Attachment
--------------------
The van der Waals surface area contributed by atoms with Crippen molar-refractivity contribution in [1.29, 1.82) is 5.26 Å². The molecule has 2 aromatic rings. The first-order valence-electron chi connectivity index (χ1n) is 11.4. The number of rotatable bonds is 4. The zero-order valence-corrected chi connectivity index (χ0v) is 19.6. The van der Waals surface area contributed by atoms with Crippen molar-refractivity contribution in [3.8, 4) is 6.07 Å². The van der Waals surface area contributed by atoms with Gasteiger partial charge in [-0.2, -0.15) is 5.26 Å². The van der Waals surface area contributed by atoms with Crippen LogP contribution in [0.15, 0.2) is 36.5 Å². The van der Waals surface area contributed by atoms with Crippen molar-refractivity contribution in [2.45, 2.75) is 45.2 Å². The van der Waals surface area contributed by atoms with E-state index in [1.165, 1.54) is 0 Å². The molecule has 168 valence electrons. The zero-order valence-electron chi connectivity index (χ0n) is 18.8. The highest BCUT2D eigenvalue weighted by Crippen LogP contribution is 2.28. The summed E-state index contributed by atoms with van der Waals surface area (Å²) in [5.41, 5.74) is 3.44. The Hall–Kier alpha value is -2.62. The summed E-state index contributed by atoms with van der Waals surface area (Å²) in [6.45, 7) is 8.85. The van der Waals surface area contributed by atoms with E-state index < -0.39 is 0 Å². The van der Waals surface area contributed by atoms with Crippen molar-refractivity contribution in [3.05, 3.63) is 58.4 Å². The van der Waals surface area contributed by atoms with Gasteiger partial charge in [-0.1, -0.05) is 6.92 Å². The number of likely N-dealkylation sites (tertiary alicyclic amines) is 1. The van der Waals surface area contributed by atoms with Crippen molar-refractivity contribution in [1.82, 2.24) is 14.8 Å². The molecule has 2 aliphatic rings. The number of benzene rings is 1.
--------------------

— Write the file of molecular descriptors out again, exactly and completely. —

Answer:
The van der Waals surface area contributed by atoms with Crippen molar-refractivity contribution in [1.29, 1.82) is 5.26 Å². The molecule has 2 aromatic rings. The first-order valence-electron chi connectivity index (χ1n) is 11.4. The number of rotatable bonds is 4. The zero-order valence-corrected chi connectivity index (χ0v) is 19.6. The van der Waals surface area contributed by atoms with Crippen molar-refractivity contribution in [3.8, 4) is 6.07 Å². The van der Waals surface area contributed by atoms with Gasteiger partial charge in [-0.2, -0.15) is 5.26 Å². The van der Waals surface area contributed by atoms with Crippen LogP contribution in [0.15, 0.2) is 36.5 Å². The van der Waals surface area contributed by atoms with Crippen molar-refractivity contribution in [2.45, 2.75) is 45.2 Å². The van der Waals surface area contributed by atoms with E-state index in [1.165, 1.54) is 0 Å². The molecule has 168 valence electrons. The zero-order valence-electron chi connectivity index (χ0n) is 18.8. The highest BCUT2D eigenvalue weighted by Crippen LogP contribution is 2.28. The summed E-state index contributed by atoms with van der Waals surface area (Å²) in [5.41, 5.74) is 3.44. The Hall–Kier alpha value is -2.62. The summed E-state index contributed by atoms with van der Waals surface area (Å²) in [6.45, 7) is 8.85. The van der Waals surface area contributed by atoms with E-state index < -0.39 is 0 Å². The van der Waals surface area contributed by atoms with Crippen molar-refractivity contribution in [3.05, 3.63) is 58.4 Å². The van der Waals surface area contributed by atoms with Gasteiger partial charge in [-0.1, -0.05) is 6.92 Å². The number of likely N-dealkylation sites (tertiary alicyclic amines) is 1. The van der Waals surface area contributed by atoms with Crippen molar-refractivity contribution in [1.82, 2.24) is 14.8 Å². The molecule has 2 aliphatic rings. The number of benzene rings is 1.